Original Research

Revisiting justice in the first four Beatitudes in Matthew (5:3-6) and the story of the Canaanite woman (Mt 15:21-28): A postcolonial reading

Lazare S. Rukundwa, Andries G. Van Aarde
HTS Teologiese Studies / Theological Studies | Vol 61, No 3 | a462 | DOI: https://doi.org/10.4102/hts.v61i3.462 | © 2005 Lazare S. Rukundwa, Andries G. Van Aarde | This work is licensed under CC Attribution 4.0
Submitted: 12 October 2005 | Published: 12 October 2005

About the author(s)

Lazare S. Rukundwa, University of Pretoria, South Africa
Andries G. Van Aarde, University of Pretoria, South Africa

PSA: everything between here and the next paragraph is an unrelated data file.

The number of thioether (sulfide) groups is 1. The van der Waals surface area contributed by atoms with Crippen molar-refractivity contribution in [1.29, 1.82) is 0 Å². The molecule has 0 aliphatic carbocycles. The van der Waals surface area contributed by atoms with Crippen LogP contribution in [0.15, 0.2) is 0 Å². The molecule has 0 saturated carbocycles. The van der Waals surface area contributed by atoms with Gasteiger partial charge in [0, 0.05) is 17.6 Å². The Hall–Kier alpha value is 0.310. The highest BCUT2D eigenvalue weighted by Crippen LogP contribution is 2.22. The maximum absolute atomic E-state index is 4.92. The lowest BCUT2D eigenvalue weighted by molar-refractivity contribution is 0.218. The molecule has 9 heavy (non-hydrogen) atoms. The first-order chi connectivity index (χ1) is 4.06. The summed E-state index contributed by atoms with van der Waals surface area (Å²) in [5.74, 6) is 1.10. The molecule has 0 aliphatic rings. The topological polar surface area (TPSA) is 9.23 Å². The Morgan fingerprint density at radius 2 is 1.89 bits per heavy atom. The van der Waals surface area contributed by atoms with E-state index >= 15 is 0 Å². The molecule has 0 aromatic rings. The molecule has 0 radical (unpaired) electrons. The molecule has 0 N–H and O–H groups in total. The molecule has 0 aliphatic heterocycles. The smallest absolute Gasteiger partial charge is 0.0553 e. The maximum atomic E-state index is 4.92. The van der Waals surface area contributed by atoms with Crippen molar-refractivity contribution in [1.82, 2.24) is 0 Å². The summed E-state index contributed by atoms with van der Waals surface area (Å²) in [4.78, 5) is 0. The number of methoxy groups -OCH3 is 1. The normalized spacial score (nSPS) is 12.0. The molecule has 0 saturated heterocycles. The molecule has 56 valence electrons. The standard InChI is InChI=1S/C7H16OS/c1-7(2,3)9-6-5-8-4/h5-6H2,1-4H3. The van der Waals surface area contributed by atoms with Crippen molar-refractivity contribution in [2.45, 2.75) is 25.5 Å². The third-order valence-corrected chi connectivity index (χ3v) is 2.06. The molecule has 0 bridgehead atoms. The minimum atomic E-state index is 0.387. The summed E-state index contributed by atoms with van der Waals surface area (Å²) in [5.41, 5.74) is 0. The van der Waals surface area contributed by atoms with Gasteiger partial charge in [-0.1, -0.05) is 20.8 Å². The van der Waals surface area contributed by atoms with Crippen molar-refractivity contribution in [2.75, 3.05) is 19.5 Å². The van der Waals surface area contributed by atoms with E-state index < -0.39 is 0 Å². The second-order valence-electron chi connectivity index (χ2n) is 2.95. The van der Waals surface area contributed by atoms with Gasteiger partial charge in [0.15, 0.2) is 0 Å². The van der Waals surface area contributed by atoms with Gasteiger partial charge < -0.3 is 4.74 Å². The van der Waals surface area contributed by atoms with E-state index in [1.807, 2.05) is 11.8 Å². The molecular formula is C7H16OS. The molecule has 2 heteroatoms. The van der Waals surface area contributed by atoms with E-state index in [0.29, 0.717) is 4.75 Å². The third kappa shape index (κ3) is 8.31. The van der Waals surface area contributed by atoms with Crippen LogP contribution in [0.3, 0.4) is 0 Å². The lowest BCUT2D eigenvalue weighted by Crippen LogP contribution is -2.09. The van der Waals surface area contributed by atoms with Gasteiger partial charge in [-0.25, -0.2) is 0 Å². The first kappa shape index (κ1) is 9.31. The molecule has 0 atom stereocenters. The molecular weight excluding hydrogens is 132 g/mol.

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Reading the Gospel of Matthew from the perspective of postcolonial theory means taking the context of the Gospel seriously. The political and religious circumstances of Palestine under Roman colonization influenced Matthean redaction. From a this perspective, it can be argued that Matthew presents Jesus as a revolutionary leader whose divine mission was to challenge and overthrow the Roman empire and its local collaborators on behalf of the poor, the powerless, the afflicted, the hungry and the outcasts. His mission was to replace existing power structures with the universal, just and powerful kingdom of heaven on earth. The article argues that the story of the Canaanite woman (Mt 15:21-28) falls into this reality. She negotiates justice and righteousness on behalf of her demon-possessed daughter. Seen from the perspective of Jesus’ Beatitudes in Matthew (5:3-6), her encounter with Jesus helps him discover the wider scope of his healing mission, beyond geopolitical and cultural boundaries.


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